– 32% expect to stay in a five star resort (13% for Mass Affluent)
– Spend approximately $19,200, about three times as much as Mass Affluent

Private jet travelers spend approximately $69,000 per destination, so clearly while the research gets to an affluent audience, it is not speaking to the global super rich.

That said, it does show that for destination promoters and luxury travel providers, the simple formula is the more affluent the consumer, the more likely they will spend on luxury travel, including segments such as adventure travel, both in the U.S. and abroad.

To further investigate wealth & affluence on Luxury Society, we invite your to explore the related materials as follows:

Key Insights from The 2013 Wealth Report by Knight Frank
The Rich Just Keep Getting Richer
Why Luxury Brands Should Target the Top 1%

Doug Gollan
Doug Gollan

Co-Founder and Former President

Elite Traveler is bi-monthly, audited by BPA and distributed aboard private jets, mega-yachts and other high-end venues in over 100 countries around the world. Elite Traveler Superyachts is distributed globally aboard super yachts and in private jet facilities serving super yacht marinas. With Elite Traveler’s award winning format, it is focused on the superyacht lifestyle. Elite Traveler Asia will be launched in June 2011 bringing the best of the private jet lifestyle to Asia’s rapidly growing private jet traveler market. Each issue will contain original editorial specifically targeted to the Asia based consumer who flies by private jet. Elite Traveler Getaways is our regional travel magazines with editions for the Western US, Eastern US and coming in 2011 Europe. Each issue (Winter and Summer) focus on private jet getaway ideas for our high travel audience. Elitetraveler.com is the private jet lifestyle online. Over 80 percent of users are private jet travelers and over 70 percent say our content influences their purchasing decisions Co-Author, The Sky’s The Limit – Marketing Luxury to the New Jet Set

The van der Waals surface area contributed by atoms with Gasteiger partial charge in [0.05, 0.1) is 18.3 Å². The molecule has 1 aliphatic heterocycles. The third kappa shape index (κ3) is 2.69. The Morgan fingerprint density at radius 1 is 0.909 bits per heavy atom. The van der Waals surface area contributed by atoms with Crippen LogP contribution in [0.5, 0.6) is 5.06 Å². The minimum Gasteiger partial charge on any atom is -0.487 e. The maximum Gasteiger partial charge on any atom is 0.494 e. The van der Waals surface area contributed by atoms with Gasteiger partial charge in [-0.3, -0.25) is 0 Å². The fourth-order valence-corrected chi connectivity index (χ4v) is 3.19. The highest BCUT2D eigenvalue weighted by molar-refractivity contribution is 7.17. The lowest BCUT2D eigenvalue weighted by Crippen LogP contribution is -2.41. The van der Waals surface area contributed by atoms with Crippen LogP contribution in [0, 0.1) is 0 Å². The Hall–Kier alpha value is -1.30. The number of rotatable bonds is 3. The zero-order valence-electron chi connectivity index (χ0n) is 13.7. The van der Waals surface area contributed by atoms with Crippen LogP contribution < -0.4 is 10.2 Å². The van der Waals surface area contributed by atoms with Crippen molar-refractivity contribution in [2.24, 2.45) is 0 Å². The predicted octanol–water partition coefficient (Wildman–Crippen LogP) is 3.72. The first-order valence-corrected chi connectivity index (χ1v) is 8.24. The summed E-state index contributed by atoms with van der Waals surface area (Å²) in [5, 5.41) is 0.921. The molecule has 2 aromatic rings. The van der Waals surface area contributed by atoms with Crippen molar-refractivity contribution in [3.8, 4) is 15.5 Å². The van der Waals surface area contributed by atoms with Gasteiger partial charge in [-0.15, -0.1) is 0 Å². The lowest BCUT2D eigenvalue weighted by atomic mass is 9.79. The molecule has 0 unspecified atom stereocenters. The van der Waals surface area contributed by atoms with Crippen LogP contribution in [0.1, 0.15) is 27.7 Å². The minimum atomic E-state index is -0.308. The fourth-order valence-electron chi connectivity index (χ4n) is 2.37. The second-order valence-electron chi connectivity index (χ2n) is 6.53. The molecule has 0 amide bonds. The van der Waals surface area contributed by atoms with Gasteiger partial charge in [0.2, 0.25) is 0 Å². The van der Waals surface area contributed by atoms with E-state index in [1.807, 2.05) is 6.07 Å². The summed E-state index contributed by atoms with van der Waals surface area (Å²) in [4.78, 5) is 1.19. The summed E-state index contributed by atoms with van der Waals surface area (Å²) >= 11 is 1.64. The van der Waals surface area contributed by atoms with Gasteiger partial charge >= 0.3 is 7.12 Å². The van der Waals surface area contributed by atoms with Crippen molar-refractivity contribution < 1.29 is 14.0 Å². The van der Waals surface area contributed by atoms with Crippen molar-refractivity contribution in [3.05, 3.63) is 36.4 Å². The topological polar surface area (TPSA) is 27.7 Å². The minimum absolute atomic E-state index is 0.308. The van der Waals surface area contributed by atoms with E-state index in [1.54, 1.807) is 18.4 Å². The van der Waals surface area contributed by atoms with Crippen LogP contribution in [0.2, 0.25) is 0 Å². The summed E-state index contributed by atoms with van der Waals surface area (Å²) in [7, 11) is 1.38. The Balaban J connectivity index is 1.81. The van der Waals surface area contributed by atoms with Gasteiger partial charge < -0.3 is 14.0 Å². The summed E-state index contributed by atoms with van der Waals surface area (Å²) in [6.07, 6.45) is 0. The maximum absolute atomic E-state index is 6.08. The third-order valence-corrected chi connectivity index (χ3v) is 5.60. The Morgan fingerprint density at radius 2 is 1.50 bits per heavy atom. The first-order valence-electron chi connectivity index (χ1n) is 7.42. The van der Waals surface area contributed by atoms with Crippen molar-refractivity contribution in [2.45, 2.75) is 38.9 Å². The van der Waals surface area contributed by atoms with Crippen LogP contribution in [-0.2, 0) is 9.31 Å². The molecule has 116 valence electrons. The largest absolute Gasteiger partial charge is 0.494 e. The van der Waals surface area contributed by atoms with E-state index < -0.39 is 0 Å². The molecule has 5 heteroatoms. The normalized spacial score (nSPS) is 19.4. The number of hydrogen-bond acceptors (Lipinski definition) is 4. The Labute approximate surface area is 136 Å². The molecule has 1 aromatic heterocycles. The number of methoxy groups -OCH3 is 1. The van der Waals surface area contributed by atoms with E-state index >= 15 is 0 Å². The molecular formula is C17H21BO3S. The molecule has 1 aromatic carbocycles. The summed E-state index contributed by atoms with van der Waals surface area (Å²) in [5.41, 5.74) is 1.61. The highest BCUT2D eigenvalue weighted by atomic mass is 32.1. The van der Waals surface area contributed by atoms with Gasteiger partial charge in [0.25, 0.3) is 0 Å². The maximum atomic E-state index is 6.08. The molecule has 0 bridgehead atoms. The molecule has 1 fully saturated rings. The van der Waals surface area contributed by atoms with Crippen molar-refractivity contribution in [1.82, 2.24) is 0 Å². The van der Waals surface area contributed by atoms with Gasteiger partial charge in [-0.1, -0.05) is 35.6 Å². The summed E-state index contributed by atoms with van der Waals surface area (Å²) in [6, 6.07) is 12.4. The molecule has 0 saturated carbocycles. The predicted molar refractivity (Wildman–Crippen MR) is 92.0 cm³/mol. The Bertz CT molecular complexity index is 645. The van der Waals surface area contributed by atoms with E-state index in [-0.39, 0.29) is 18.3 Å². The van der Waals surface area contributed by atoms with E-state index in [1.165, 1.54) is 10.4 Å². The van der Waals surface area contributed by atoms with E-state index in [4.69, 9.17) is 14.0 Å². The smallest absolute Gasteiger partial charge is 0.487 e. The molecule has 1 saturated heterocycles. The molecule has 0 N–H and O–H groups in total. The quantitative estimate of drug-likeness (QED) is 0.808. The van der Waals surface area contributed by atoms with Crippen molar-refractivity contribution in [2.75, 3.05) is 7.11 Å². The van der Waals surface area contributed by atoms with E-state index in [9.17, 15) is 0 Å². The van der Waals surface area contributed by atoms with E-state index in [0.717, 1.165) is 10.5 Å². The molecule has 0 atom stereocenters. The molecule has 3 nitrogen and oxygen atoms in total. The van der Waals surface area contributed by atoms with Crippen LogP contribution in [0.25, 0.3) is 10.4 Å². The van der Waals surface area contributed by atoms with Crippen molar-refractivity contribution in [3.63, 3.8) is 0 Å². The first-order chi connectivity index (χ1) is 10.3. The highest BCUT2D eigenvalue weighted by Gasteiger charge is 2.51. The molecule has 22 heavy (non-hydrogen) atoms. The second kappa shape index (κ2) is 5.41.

CONSUMERS

The Travel Habits of America’s Affluent

by

Doug Gollan

|

This is the featured image caption
Credit : This is the featured image credit

Douglas Gollan, president of Elite Traveler, investigates the latest U.S. wealth and affluence data released by Shullman Research Center

Over the last decade, collaborations between luxury brands and contemporary artists have gone beyond mere artistic partnerships towards a new kind of luxury branding.

PARIS – Art and fashion have always developed side by side, for fashion, like art, often gives visual expression to the cultural zeitgeist. During the 1920s, Salvador Dalí created dresses for Coco Chanel and Elsa Schiapparelli. In the 1930s, Ferragamo’s shoes commissioned designs for advertisements from Futurist painter Lucio Venna, while Gianni Versace commissioned works from artists such as Alighiero Boetti and Roy Lichtenstein for the launch of his collections. Yves Saint Laurent’s vast art collection, recently auctioned at Christie’s in Paris, testified to his great love of art and revealed the influence of a variety of artists on his own designs.

In the 1980s, relationships between luxury brands and artists were advanced when Alain Dominique Perrin created the Fondation Cartier. In the Fondation Cartier pour l’Art Contemporain, a book marking the foundation’s 20th anniversary, Perrin says he makes “a connection between all the different sorts of arts, and luxury goods are a kind of art. Luxury goods are handicrafts of art, applied art.”

The Fondation Cartier pour l’Art Contemparain building in Paris

Douglas Gollan, president of Elite Traveler, investigates the latest U.S. wealth and affluence data released by Shullman Research Center

First let say I am a Bob Shullman fan. I always enjoyed his work when he was running the MMR Ipso Affluent Survey and having seen him speak found him both insightful and pragmatic.

Bob has been doing his own thing recently through Shullman Research Center and is now publishing regularly luxury related consumer research that while focused on the Mass Affluent does touch the lower edges of the rich.